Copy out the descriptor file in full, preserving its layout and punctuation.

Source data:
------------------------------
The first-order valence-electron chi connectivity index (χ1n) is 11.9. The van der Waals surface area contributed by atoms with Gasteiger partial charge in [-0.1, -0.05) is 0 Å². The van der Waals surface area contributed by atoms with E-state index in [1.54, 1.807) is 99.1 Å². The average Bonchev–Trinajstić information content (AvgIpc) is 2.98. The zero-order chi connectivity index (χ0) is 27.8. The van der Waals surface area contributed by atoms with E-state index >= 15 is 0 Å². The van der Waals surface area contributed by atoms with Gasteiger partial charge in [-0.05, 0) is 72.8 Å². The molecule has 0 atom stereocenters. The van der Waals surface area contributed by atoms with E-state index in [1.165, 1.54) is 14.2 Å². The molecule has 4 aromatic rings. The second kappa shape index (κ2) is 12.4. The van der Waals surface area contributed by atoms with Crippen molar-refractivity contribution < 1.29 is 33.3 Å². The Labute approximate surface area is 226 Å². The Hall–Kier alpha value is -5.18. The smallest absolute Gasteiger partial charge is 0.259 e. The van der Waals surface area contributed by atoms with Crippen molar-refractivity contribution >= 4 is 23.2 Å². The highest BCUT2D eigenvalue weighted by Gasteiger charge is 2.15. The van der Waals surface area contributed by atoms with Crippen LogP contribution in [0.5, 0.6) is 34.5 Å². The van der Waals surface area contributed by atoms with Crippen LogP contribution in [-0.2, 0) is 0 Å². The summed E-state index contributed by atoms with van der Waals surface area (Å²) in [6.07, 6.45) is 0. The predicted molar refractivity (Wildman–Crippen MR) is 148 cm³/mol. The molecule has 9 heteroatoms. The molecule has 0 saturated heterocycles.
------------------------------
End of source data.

The first-order valence-electron chi connectivity index (χ1n) is 11.9. The van der Waals surface area contributed by atoms with Gasteiger partial charge in [-0.1, -0.05) is 0 Å². The van der Waals surface area contributed by atoms with E-state index in [1.54, 1.807) is 99.1 Å². The average Bonchev–Trinajstić information content (AvgIpc) is 2.98. The zero-order chi connectivity index (χ0) is 27.8. The van der Waals surface area contributed by atoms with E-state index >= 15 is 0 Å². The van der Waals surface area contributed by atoms with Gasteiger partial charge in [-0.05, 0) is 72.8 Å². The molecule has 0 atom stereocenters. The van der Waals surface area contributed by atoms with E-state index in [1.165, 1.54) is 14.2 Å². The molecule has 4 aromatic rings. The second kappa shape index (κ2) is 12.4. The van der Waals surface area contributed by atoms with Crippen molar-refractivity contribution < 1.29 is 33.3 Å². The Labute approximate surface area is 226 Å². The Hall–Kier alpha value is -5.18. The smallest absolute Gasteiger partial charge is 0.259 e. The van der Waals surface area contributed by atoms with Crippen molar-refractivity contribution >= 4 is 23.2 Å². The highest BCUT2D eigenvalue weighted by Gasteiger charge is 2.15. The van der Waals surface area contributed by atoms with Crippen LogP contribution in [0.5, 0.6) is 34.5 Å². The van der Waals surface area contributed by atoms with Crippen LogP contribution in [-0.2, 0) is 0 Å². The summed E-state index contributed by atoms with van der Waals surface area (Å²) in [6.07, 6.45) is 0. The predicted molar refractivity (Wildman–Crippen MR) is 148 cm³/mol. The molecule has 9 heteroatoms. The molecule has 0 saturated heterocycles.